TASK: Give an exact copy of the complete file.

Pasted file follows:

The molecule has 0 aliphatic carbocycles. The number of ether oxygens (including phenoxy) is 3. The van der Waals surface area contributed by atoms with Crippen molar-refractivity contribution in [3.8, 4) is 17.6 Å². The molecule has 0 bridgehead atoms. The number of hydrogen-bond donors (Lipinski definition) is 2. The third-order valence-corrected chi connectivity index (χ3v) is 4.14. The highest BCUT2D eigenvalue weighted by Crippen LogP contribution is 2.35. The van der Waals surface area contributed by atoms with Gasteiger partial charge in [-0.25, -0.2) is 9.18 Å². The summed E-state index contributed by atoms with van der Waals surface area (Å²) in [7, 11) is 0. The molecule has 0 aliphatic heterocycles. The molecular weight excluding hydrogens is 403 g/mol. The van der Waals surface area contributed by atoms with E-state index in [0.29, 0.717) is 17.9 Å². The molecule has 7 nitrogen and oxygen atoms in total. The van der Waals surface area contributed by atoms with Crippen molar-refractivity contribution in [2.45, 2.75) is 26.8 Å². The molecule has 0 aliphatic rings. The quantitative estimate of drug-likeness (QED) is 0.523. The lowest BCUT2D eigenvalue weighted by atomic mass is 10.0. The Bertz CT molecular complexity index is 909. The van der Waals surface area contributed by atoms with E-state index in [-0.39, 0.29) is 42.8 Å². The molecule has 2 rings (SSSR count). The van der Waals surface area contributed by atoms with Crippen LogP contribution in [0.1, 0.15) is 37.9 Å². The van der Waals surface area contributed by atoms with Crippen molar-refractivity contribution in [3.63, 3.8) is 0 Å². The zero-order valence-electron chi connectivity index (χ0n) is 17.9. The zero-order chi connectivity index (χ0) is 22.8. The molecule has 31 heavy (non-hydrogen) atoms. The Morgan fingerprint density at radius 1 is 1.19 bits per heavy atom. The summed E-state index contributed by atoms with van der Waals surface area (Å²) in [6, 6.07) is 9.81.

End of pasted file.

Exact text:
The molecule has 0 aliphatic carbocycles. The number of ether oxygens (including phenoxy) is 3. The van der Waals surface area contributed by atoms with Crippen molar-refractivity contribution in [3.8, 4) is 17.6 Å². The molecule has 0 bridgehead atoms. The number of hydrogen-bond donors (Lipinski definition) is 2. The third-order valence-corrected chi connectivity index (χ3v) is 4.14. The highest BCUT2D eigenvalue weighted by Crippen LogP contribution is 2.35. The van der Waals surface area contributed by atoms with Gasteiger partial charge in [-0.25, -0.2) is 9.18 Å². The summed E-state index contributed by atoms with van der Waals surface area (Å²) in [7, 11) is 0. The molecule has 0 aliphatic heterocycles. The molecular weight excluding hydrogens is 403 g/mol. The van der Waals surface area contributed by atoms with E-state index in [0.29, 0.717) is 17.9 Å². The molecule has 7 nitrogen and oxygen atoms in total. The van der Waals surface area contributed by atoms with Crippen molar-refractivity contribution in [2.45, 2.75) is 26.8 Å². The molecule has 0 aliphatic rings. The quantitative estimate of drug-likeness (QED) is 0.523. The lowest BCUT2D eigenvalue weighted by atomic mass is 10.0. The Bertz CT molecular complexity index is 909. The van der Waals surface area contributed by atoms with E-state index in [-0.39, 0.29) is 42.8 Å². The molecule has 2 rings (SSSR count). The van der Waals surface area contributed by atoms with Crippen LogP contribution in [0.1, 0.15) is 37.9 Å². The van der Waals surface area contributed by atoms with Crippen molar-refractivity contribution in [3.63, 3.8) is 0 Å². The zero-order valence-electron chi connectivity index (χ0n) is 17.9. The zero-order chi connectivity index (χ0) is 22.8. The molecule has 31 heavy (non-hydrogen) atoms. The Morgan fingerprint density at radius 1 is 1.19 bits per heavy atom. The summed E-state index contributed by atoms with van der Waals surface area (Å²) in [6, 6.07) is 9.81.